This was a very quick read at barely over 100 pages. I first heard about it through YouTube personality (/ actress / singer / author / whatever new career she’s picked up since I last looked…) Carrie Hope Fletcher, who has mentioned it several times as her favourite book. It also kept cropping up as a suggested read on various bookish website I frequent across the interwebz. I took the fact that I kept hearing its name as a sign and bought a second hand copy and I am really glad that I did. It is an absolutely charming story, and I’m really glad to have found Andrew Kaufman as an author.
Andrew Kaufman’s writing is excellently suited to the space of a novella. He tightly compresses familiar routines and emblems of modern day life together with fantastical embellishments so closely you could forget for a moment that superheroes aren’t real. His world-building is perfectly pitched. The reader is completely included in his fictional world, without being exhausted by detailed description of it.
To give a brief summary of the concept, all of the friends that Tom has really are superheroes. He’s actually married to one, The Perfectionist – but at their wedding, her ex-boyfriend (Hypno) hypnotised her, and now Tom is invisible to her. She cannot see him at all. Six months later and she is getting on a plane to leave her life and start again. He has the plane journey to convince her that he’s there. This book has a lot of flashback, starting in the airport and filling you in on the details of the situation as you go on.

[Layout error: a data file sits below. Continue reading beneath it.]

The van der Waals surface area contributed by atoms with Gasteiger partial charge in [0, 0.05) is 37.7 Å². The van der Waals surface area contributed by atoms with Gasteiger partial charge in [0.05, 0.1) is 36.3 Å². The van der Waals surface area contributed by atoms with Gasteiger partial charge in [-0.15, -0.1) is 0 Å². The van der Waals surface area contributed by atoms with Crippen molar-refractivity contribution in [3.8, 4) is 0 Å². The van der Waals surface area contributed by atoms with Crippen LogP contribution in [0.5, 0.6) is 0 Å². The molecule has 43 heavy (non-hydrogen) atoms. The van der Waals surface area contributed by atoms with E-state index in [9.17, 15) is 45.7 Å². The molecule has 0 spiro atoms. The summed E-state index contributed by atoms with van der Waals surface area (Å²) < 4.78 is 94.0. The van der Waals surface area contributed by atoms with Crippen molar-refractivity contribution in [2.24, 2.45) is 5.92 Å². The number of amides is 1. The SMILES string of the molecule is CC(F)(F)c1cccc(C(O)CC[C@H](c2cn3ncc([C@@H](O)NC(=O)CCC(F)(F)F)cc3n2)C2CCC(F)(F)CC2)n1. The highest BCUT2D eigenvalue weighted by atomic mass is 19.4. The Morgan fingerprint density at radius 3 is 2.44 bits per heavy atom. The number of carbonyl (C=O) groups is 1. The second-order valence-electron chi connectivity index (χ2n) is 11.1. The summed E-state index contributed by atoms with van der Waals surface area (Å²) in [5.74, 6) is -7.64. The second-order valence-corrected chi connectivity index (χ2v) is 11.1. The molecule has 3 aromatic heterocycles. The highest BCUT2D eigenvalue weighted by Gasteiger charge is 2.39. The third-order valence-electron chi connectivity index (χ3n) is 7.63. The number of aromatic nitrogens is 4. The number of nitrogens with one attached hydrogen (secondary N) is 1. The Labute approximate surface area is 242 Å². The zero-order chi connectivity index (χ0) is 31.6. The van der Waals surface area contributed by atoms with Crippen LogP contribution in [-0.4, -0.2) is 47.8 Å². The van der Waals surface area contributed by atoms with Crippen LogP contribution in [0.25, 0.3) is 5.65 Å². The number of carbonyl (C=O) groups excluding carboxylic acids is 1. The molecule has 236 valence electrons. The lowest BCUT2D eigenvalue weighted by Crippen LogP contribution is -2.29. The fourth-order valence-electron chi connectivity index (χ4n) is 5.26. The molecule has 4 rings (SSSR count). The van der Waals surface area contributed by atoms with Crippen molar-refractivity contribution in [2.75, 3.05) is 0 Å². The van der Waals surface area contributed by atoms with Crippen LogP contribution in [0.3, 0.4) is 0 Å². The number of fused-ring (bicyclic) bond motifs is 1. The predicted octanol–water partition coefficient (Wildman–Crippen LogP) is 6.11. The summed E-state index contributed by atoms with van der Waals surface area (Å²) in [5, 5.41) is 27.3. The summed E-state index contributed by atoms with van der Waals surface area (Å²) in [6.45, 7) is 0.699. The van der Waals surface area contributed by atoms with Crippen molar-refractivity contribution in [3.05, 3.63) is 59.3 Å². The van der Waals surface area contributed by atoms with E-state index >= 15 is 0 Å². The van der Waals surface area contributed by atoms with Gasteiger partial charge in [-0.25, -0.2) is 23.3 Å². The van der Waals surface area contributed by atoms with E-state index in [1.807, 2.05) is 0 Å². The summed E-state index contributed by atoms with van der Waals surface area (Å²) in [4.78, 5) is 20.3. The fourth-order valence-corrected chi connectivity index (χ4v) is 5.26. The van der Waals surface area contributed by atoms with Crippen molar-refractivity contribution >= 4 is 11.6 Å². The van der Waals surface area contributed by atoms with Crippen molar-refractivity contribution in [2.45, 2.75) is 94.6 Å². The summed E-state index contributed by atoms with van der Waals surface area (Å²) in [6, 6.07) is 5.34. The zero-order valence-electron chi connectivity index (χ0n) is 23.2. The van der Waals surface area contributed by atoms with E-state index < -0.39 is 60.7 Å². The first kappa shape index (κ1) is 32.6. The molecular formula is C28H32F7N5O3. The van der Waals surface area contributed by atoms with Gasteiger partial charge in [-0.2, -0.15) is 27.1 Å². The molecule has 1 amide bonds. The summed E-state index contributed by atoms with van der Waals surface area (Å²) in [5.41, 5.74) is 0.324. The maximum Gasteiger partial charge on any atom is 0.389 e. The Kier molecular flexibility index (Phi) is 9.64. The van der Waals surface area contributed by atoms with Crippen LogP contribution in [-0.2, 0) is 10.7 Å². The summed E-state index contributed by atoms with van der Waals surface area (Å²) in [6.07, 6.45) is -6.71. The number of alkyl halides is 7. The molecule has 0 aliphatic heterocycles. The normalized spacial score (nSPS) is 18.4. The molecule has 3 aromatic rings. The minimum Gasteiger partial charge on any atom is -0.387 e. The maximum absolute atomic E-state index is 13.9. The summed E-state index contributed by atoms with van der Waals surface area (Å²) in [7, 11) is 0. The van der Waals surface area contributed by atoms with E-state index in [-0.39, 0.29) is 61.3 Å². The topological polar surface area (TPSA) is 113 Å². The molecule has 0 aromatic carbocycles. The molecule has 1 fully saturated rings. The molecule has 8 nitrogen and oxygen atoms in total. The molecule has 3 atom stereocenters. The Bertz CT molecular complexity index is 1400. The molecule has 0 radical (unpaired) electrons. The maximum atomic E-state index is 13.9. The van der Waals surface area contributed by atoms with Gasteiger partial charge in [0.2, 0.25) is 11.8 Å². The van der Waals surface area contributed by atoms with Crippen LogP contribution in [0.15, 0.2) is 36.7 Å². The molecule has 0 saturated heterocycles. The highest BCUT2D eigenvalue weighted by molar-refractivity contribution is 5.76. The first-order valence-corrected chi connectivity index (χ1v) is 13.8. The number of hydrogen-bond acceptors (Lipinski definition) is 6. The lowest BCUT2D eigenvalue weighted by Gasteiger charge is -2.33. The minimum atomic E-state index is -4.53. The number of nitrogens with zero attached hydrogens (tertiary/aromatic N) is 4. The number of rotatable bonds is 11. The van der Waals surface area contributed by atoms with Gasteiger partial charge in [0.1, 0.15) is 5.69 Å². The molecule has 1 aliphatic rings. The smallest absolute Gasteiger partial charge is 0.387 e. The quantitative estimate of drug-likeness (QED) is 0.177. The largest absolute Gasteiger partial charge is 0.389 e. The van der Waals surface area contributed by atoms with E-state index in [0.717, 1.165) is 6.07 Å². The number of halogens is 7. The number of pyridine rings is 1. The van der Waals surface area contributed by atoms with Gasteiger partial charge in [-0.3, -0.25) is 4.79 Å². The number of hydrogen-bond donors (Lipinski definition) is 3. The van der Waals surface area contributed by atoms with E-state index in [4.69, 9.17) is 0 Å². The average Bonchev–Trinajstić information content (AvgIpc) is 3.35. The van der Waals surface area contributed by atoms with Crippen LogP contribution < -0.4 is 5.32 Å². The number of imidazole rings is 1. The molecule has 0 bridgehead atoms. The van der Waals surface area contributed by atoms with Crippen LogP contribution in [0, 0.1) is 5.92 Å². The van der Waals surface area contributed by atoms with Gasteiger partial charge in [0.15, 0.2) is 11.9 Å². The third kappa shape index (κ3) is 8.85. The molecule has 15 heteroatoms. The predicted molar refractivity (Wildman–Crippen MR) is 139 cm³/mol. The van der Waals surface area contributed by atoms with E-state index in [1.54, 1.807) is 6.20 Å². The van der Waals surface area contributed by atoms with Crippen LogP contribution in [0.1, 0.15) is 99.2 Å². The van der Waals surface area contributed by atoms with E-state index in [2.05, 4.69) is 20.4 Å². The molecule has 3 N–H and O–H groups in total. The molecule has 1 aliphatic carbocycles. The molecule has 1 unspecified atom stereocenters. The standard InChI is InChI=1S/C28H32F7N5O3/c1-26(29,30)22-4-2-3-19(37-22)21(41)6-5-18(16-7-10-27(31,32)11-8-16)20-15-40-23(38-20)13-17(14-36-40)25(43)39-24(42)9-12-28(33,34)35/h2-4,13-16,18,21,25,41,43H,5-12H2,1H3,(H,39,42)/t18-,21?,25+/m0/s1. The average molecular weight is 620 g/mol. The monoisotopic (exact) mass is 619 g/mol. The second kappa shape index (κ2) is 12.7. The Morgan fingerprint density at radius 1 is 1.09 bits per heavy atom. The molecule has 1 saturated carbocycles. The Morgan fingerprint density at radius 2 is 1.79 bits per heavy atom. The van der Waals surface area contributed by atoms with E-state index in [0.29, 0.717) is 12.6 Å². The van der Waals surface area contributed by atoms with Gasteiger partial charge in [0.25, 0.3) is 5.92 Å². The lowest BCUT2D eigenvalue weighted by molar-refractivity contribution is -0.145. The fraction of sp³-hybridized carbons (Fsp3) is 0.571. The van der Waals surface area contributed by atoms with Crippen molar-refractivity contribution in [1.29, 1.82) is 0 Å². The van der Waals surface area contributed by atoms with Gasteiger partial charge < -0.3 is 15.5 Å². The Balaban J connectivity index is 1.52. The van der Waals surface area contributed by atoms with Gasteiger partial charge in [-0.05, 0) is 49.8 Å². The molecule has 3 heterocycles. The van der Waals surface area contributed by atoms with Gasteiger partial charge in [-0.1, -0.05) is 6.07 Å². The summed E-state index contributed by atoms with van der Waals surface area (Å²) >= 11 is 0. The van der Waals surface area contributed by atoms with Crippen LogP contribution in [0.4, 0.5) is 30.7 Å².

I’m equally impressed with the number of characters Kaufman introduces and maintains within a very short text. The size of the cast functions in part because many characters are reduced to single pieces of personality – in essence, their superpower becomes them. The Perfectionist, Business Man, Hypno… we know them by and because of their superpower. Some of them, the people who are centred, we get to know better, but Kaufman can introduce us to a lot of imaginatively named superheroes because they don’t need too much grounding. All of his characters are wonderful exercises of imagination, and because the text is so contained, it never feels underdeveloped.
I enjoyed this enough to seek out more of Andrew Kaufman’s writing. I have since purchased and read another novella of his titled The Tiny Wife, which I really enjoyed – actually a little more than All My Friends Are Superheroes!
This novella is a great read, immersive and satisfying as a self-contained story with its own mythology of sorts, with a very direct storytelling style, and intensely imaginative.